GDP is forecast by a number of experts to have grown by 2.6% for the year, the same level as in 2007 and up from 1.7% in 2013, though quarterly expansion is believed to have slowed down for the last three months.
Fourth quarter growth for 2014 is pencilled in at 0.6%, down from 0.7% in the third quarter and 0.8% in the second quarter.
The figures are likely to be welcomed by the Coalition as ministers seek to burnish their economic credentials in the run-up to the general election.
However, an annual growth figure of 2.6% would fall short of the independent Office for Budget Responsibility (OBR) prediction trumpeted at the Chancellor’s autumn statement last month of 3%.
City forecasts for 2014 have since been revised downwards after latest official data published just before Christmas showed the economy’s performance for the first three quarters of the year had not been as healthy as previously thought.
It was also increasingly reliant on household spending as business investment faded.
The International Monetary Fund has downgraded its forecast for UK growth for 2014 from 3.2% to 2.6% as, like other major economies with the exception of the US, it missed expectations. However it still expects 2.7% growth for 2015.
Data from the Office for National Statistics (ONS) for November showed manufacturing growing at its strongest pace in seven months, and Britain’s trade deficit falling to a seven-month low, helped by cheaper oil.
But the wider production sector that includes manufacturing slowed by 0.1%, dragged lowed by oil and gas extraction due to North Sea maintenance work.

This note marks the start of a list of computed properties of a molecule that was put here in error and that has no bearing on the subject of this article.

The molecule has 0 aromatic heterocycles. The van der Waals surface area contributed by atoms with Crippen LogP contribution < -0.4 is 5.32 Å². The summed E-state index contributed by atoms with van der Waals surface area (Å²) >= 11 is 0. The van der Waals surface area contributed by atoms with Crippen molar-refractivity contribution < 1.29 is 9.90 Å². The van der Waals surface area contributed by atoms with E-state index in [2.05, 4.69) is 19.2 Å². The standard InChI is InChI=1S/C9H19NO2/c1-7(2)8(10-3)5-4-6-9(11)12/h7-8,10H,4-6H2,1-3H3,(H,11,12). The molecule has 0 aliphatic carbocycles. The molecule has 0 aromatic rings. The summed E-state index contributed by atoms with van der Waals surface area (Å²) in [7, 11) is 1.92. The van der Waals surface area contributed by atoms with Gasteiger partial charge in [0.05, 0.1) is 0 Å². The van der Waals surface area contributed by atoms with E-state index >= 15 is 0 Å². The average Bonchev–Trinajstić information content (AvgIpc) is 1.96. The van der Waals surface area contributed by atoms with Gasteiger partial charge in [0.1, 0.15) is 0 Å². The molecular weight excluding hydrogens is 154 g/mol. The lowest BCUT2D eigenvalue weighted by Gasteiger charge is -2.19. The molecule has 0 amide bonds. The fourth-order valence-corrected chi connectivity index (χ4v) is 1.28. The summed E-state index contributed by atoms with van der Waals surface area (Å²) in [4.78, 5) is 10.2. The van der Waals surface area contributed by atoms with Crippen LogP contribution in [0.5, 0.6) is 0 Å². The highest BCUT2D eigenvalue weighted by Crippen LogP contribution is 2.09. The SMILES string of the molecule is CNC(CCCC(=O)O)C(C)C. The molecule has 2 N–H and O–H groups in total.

Meanwhile the construction industry shrank by 2% in November, its second monthly fall in a row.
With the combined efforts of the three main sectors the weakest since May 2013, unofficial survey data published this month suggested growth in Britain’s dominant services sector, representing three quarters of output, lost momentum in December,
Although officials remain anxious of the impact on the UK from turbulence in the eurozone. However, falling oil prices are expected to deliver a boost to consumer spending to lift expansion in the months to come.
Consumer spending has already started to help the economy, with figures last week showing retail volume sales, boosted by Black Friday promotions in November, grew by 5% in the fourth quarter on the year before, the fastest pace in a decade.
Some argue a strong performance from this sector in 2015 could see Bank of England policy makers “look through” temporary factors causing ultra-low inflation, currently at 0.5%, when deciding whether to raise interest rates this year.
Samuel Tombs, of consultancy Capital Economics, said: “The first estimate of Q4 GDP seems likely to confirm that the UK’s recovery lost a modicum of pace towards the ends of 2014, with quarterly growth slowing to – a still respectable – 0.6% or so.
“The official data we have for the fourth quarter so far have been fairly disappointing.
“However, quarterly growth of 0.6% is not to be sniffed at – and it would mean that GDP rose by 2.6% in 2014 as a whole.
“Moreover, with real wages likely to rise sustainably this year, credit conditions set to improve, and firms’ investment intentions still strong, the recovery seems unlikely to lose momentum in 2015. Indeed, we expect annual growth of around 3%.”
James Knightley, of ING Bank, said: “With real incomes set to improve due to rising wage growth and falling inflation, tax cuts coming through and employment continuing to make strong gains, 2015 in general should see consumer spending perform well.
“So, while inflation is currently very low and could in the very near term push below zero, we suspect that medium-term inflation pressures will build through 2015, suggesting that rate hikes are not out of the question later this year.”